SymCel tackles antiobiotic resistance with calorimetry
KISTA, Sweden—On Jan. 25, SymCel, creator of the cell-based assay tool calScreener for real-time cellular bioenergetics measurements, noted it has developed the groundbreaking technique in part to address the critical industry challenge of antibiotic resistance at a time of mounting healthcare costs in the face of the growth in multidrug-resistant bacteria.
“The properties of calorimetry-based cell monitoring, and the data it produces, are uniquely well suited to the development of novel antibiotics. Indeed, the technique has the distinct advantage of being a label-free and non-destructive measurement, making postexperimental analysis possible whilst being totally independent of sample morphology,” said Magnus Jansson, chief scientific officer at SymCel. “Consequently, assays can be performed on bacteria in solution as well as on solid media, including three-dimensional matrixes like bone biopsies, surgical and dental implant materials, whilst being totally indifferent to turbid or fluorescent properties of the system. The 3D factor is especially significant as it addresses the serious problem with normal assays which can’t give representative samples of bacteria colonizing three-dimensional surfaces, rendering microscopy, fluorescence and molecular methods prone to large deviations.”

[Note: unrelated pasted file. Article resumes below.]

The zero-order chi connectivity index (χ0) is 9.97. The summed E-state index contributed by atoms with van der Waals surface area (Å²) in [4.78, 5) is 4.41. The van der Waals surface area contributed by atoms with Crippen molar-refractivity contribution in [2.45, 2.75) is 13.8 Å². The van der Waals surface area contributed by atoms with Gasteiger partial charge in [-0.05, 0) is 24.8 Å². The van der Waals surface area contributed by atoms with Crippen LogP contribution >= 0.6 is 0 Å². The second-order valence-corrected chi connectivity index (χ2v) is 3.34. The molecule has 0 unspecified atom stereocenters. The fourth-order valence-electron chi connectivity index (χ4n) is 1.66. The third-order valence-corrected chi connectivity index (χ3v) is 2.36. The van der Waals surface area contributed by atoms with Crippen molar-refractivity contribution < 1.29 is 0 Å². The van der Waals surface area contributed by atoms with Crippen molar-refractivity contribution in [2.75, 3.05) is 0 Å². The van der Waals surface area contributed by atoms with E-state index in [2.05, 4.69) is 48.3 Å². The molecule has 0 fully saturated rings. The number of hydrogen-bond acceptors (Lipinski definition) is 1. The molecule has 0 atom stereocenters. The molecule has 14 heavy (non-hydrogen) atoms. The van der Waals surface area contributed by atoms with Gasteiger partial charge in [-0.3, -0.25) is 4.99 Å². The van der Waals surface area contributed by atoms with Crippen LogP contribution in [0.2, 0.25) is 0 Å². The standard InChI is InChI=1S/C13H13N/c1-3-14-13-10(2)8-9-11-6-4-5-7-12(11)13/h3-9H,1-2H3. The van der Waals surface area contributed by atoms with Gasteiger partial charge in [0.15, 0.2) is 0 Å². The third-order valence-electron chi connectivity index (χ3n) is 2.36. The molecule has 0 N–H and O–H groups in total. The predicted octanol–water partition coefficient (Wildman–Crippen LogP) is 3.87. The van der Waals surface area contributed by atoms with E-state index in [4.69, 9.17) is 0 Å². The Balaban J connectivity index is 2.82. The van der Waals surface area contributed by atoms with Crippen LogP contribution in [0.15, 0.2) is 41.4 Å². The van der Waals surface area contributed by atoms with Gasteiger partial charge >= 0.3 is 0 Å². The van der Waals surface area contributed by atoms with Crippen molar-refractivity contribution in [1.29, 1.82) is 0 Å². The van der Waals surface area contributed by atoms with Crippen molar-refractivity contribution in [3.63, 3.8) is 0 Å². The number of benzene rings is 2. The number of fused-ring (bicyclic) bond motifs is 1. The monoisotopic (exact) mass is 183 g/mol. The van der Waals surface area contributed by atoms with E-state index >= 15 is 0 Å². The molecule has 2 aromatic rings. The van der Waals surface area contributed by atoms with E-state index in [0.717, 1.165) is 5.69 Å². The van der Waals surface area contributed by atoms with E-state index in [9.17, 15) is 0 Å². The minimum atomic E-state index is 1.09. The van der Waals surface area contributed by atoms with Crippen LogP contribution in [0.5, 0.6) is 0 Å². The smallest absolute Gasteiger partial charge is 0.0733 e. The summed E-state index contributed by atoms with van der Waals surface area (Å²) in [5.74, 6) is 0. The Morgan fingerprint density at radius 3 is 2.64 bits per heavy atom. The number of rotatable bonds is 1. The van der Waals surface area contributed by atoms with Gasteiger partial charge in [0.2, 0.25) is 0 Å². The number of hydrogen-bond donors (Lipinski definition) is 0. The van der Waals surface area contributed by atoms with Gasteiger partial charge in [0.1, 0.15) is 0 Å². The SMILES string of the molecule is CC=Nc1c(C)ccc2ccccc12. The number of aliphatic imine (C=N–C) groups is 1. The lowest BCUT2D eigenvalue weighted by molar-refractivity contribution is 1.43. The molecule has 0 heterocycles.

Also, since calorimetry measures the total metabolism, bioavailability becomes a non-issue since it is accounted for in the measurement, according to SymCel. The technique also has the benefit of only accounting for the actual number of metabolic, live cells. DNA or protein based assays, by contrast, lack this advantage with the effect that misrepresentations of clustered cells as single colonies leads to incorrect quantifications of cell numbers, SymCel says.